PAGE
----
Evaluation of Women’s Health Services for Perinatal Female Offenders in HMP Peterborough

Matthew Callender, Kathryn Cahalin, Valentina Lugli, Sarah Armstrong

Research output: Book/ReportCommissioned Report


NHS England commissioned the Institute for Public Safety, Crime & Justice (IPSCJ) at the University of Northampton to review the effectiveness of healthcare services provided to women who have recently given birth or who are pregnant at HMP Peterborough. The scope of this project was to assess HMP Peterborough’s compliance with three of the ten elements of the Birth Companions Birth Charter . Birth Companions are a Charity that run services in women’s prisons across England and campaign to improve the care of women and babies who experience multiple disadvantage. The Birth Charter sets out recommendations for the care of perinatal women in prison and the three elements of interest in this review are: • Pregnant women in prison should have access to the same standard of antenatal care as women in the community; • Women in prison should be supported in their chosen method of feeding; and • All pregnant women and new mothers should be able to access counselling when needed. NHS England wanted to understand how the care offered to women at HMP Peterborough compared to that provided to women at HMP Low Newton. Although Low Newton does not have a Mother and Baby Unit (MBU), it is recognised as a site of best practice (HMPPS, 2018) as it has developed a perinatal mental health pathway and is the basis for a perinatal pathway which is currently being developed and applied across the entire Prison Estate.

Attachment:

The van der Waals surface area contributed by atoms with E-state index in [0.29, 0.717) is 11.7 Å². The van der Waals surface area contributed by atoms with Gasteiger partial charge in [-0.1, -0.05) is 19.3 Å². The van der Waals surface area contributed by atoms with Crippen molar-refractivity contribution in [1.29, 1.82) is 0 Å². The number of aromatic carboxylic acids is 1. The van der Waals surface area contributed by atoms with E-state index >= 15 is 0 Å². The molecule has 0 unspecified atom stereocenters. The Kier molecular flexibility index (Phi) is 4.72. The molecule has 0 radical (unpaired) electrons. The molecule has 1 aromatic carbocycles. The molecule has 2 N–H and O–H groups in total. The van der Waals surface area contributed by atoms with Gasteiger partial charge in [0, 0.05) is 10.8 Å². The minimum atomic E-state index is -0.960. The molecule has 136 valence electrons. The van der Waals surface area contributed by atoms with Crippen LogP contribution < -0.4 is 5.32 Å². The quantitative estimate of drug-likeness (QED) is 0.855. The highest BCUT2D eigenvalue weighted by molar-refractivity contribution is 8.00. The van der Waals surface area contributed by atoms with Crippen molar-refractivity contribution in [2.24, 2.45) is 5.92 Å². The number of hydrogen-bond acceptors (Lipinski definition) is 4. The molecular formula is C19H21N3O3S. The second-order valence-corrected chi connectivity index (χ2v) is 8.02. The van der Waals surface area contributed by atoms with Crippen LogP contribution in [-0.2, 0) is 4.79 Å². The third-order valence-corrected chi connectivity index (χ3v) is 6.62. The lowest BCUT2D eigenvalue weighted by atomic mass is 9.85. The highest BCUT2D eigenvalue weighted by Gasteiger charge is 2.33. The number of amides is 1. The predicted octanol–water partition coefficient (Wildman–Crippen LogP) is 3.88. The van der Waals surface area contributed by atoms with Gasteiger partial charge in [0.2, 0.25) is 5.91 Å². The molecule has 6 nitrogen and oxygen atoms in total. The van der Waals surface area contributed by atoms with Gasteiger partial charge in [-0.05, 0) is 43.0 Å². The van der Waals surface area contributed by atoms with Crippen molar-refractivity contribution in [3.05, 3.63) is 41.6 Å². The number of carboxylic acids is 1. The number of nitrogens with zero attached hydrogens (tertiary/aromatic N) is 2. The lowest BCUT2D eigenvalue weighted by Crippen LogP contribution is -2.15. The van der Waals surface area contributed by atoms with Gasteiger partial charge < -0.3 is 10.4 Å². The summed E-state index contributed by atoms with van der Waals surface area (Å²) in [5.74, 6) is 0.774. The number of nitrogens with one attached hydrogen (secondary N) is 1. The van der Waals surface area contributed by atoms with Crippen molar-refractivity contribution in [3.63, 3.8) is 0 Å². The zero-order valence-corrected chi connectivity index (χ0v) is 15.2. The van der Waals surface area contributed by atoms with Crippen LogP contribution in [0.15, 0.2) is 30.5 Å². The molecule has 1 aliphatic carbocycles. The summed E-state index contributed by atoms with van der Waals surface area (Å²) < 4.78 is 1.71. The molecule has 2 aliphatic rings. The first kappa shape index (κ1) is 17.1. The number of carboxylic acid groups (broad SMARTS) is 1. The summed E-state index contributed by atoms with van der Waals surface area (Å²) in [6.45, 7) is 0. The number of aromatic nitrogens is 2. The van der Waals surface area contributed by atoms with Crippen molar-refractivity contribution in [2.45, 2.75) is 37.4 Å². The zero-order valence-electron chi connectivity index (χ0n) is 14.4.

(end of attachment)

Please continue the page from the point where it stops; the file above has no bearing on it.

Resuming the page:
Original languageEnglish
PublisherNHS England
Commissioning bodyNHS England
Number of pages66
Publication statusPublished - Nov 2019


  • Women's health
  • Perinatal
  • Female offenders
  • HMP Peterborough


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